.Standard & Not Standard
Today is the first day of classes for the new academic year.
It is nice seeing all the new faces of young Freshman, and it is nice for the return of a lot of activity on campus. I am not trying to complain, so please do not think I am whining... I feel very melancholy this day. It does not seem a new, fresh start for me. I do not feel the eagerness and the limitless possibilities like I typically do at the start of the academic year. For the first time that I can ever recall, this wonderful day does not invigorate me. It simply feels like a day like the last umpteen many days that I have to get through. I used to feel excited, enthused and strangely proud to be a professor... especially at the start of the year. Unfortunately, today it only seems like a job.
I no longer seem able to conjure up any emotions other than fear and sadness. The weight of responsibility of being the primary caregiver is enormous. I went to the hospital at 6:30am on Sunday so as to be there to see each of the doctors as they went through since it is not possible to learn of any anticipated times for their rounds (I have asked the nurses, and they hem-and-haw and say that 'we do not know when they may stop it, it could be anytime'). So, yesterday I sat on the lone, hard, wooden chair (the family chairs they provide in this hospital) waiting, and waiting, usually for a very hurried, brusque, minute-or-less session with each physician. I left at 8:35pm last night. Because it was Sunday, most physicians were not the actual physicians for my mother, but instead were those physicians covering for them so they could have a weekend off.
If I could suggest one thing to the health care workers it would be thus:
I know you work hard... you work damn hard! I am not complaining about the amount of work you do.
Physicians, your responsibility is great, your value and benefit to the world is obvious. Please, though, do not assume you have to dumb down your talk to families.... while you may have to teach and explain... dumbing down your words, your wisdom only makes people fearful and distrustful. I also know you are busy, and I also know you need and deserve a life just like all of us. But please keep in mind that the people you deal with are in crisis, and the family of the patients you deal with ARE ALSO in crisis. Work on finding ways to better coordinate care, such as by having a REAL way to allow family to ascertain information when they need it. Nurses may be the traditional route, but they are also so damn overworked, that 9 times out of 10, they barely know the patient's name let alone her history, her progress, or her future plans.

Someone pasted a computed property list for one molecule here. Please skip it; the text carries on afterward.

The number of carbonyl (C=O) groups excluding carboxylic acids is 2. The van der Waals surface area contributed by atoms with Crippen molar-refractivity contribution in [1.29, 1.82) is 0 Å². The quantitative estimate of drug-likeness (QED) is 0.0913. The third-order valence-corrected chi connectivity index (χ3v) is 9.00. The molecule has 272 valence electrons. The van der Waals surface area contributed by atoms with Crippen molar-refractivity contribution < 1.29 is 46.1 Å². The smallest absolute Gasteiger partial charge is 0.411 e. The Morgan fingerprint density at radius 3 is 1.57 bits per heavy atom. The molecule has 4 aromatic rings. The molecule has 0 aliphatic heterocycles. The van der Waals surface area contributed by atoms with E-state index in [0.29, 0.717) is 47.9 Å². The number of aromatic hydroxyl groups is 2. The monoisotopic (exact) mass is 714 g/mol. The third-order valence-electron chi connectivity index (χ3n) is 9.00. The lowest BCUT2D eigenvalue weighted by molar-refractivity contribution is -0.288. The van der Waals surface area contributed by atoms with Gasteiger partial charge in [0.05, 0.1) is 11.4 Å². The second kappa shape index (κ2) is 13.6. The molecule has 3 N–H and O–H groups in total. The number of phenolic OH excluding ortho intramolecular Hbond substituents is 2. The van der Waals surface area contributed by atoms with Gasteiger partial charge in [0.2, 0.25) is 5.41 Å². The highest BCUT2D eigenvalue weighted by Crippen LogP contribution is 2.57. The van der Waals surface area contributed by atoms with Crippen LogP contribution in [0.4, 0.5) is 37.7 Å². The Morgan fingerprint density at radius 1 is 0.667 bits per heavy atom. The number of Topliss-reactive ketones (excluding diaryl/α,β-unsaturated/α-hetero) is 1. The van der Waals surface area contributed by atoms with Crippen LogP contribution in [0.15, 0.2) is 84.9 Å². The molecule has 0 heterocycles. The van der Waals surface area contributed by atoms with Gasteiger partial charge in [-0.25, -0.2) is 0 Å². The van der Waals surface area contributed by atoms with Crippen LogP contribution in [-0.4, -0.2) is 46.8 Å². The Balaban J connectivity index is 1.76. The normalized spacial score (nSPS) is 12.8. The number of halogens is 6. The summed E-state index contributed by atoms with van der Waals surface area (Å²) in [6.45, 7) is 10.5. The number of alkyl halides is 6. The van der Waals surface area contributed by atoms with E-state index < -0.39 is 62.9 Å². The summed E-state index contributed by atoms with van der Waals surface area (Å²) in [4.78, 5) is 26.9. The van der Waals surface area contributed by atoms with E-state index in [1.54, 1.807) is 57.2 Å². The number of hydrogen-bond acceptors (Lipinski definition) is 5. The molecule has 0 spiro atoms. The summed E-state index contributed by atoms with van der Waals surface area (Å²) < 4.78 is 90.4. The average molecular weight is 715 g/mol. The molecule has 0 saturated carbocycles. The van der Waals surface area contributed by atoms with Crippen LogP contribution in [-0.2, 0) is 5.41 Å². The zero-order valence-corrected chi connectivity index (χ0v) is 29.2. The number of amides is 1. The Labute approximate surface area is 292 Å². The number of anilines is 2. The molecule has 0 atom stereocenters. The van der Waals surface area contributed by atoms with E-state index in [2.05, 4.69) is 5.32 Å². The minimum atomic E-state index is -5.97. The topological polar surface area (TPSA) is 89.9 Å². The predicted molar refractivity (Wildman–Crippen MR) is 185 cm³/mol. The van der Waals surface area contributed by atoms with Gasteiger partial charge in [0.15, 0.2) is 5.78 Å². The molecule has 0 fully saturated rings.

Nurses, your responsibilities are great as well, especially because you are being spread too damn thin by most hospital bean counters. But you are the most obvious and critical lifeline between the patient and her getting well, you are also the most prominent link between the swirl of activity that is occurring and the family's understanding of the chaos. Yes, you are overworked, yes, you deserve better treatment. However, keep in mind how scared and how worried we are as family. Keep at the forefront of your mind that your idle chitchat about your lunch, your boyfriends, your frustration at the grocery store, etc.... while those are a part of damn near everyone's workday chit-chat, that sort of talk in front of patients or in front of patient's families only brings on more fear to them... we see you not being focused on our crisis, on our worries. We see unprofessional sides to you better left behind closed doors. So, please, strive to care more even though it is hard. And, for those of you who are LPNs (liscened practical nurses) or ADNs (associate degree registered nurses), keep striving to become stronger and more qualified. Consider going back to school to become at least a BSN RNs (bachelor degree registered nurses). The benefit to you (in understanding and in seeing the bigger picture) and the benefit to the patient and family (in quality of care and professionalism), and the [unperceived by the bean counters, but still true] benefit to the hospital (being a better and more skilled professional) are worth it if you care about your profession.